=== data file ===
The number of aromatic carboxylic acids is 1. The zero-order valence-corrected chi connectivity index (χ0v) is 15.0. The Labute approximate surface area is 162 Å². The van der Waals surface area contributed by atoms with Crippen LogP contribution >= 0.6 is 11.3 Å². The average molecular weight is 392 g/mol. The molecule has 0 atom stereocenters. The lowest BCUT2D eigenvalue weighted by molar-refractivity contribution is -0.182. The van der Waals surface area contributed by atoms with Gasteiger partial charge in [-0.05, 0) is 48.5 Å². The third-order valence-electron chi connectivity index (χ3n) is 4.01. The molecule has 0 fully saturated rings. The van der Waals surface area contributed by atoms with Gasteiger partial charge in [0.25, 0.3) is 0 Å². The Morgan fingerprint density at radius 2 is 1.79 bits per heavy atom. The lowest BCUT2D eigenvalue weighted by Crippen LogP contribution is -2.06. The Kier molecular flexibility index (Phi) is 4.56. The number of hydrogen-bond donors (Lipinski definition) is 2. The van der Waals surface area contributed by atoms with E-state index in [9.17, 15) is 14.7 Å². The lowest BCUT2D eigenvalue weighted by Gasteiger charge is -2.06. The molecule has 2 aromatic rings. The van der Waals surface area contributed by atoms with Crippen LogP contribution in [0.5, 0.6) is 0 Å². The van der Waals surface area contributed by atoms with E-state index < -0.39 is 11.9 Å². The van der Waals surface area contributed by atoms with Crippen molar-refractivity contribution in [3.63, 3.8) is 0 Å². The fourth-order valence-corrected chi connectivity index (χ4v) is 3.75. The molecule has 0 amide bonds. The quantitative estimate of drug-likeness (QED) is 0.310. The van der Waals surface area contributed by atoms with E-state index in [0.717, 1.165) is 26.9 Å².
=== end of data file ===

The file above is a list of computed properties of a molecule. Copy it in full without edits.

The number of aromatic carboxylic acids is 1. The zero-order valence-corrected chi connectivity index (χ0v) is 15.0. The Labute approximate surface area is 162 Å². The van der Waals surface area contributed by atoms with Crippen LogP contribution >= 0.6 is 11.3 Å². The average molecular weight is 392 g/mol. The molecule has 0 atom stereocenters. The lowest BCUT2D eigenvalue weighted by molar-refractivity contribution is -0.182. The van der Waals surface area contributed by atoms with Gasteiger partial charge in [-0.05, 0) is 48.5 Å². The third-order valence-electron chi connectivity index (χ3n) is 4.01. The molecule has 0 fully saturated rings. The van der Waals surface area contributed by atoms with Gasteiger partial charge in [0.25, 0.3) is 0 Å². The Morgan fingerprint density at radius 2 is 1.79 bits per heavy atom. The lowest BCUT2D eigenvalue weighted by Crippen LogP contribution is -2.06. The Kier molecular flexibility index (Phi) is 4.56. The number of hydrogen-bond donors (Lipinski definition) is 2. The van der Waals surface area contributed by atoms with E-state index in [9.17, 15) is 14.7 Å². The lowest BCUT2D eigenvalue weighted by Gasteiger charge is -2.06. The molecule has 2 aromatic rings. The van der Waals surface area contributed by atoms with Crippen LogP contribution in [0.5, 0.6) is 0 Å². The van der Waals surface area contributed by atoms with E-state index < -0.39 is 11.9 Å². The van der Waals surface area contributed by atoms with Crippen molar-refractivity contribution in [3.63, 3.8) is 0 Å². The fourth-order valence-corrected chi connectivity index (χ4v) is 3.75. The molecule has 0 amide bonds. The quantitative estimate of drug-likeness (QED) is 0.310. The van der Waals surface area contributed by atoms with E-state index in [0.717, 1.165) is 26.9 Å².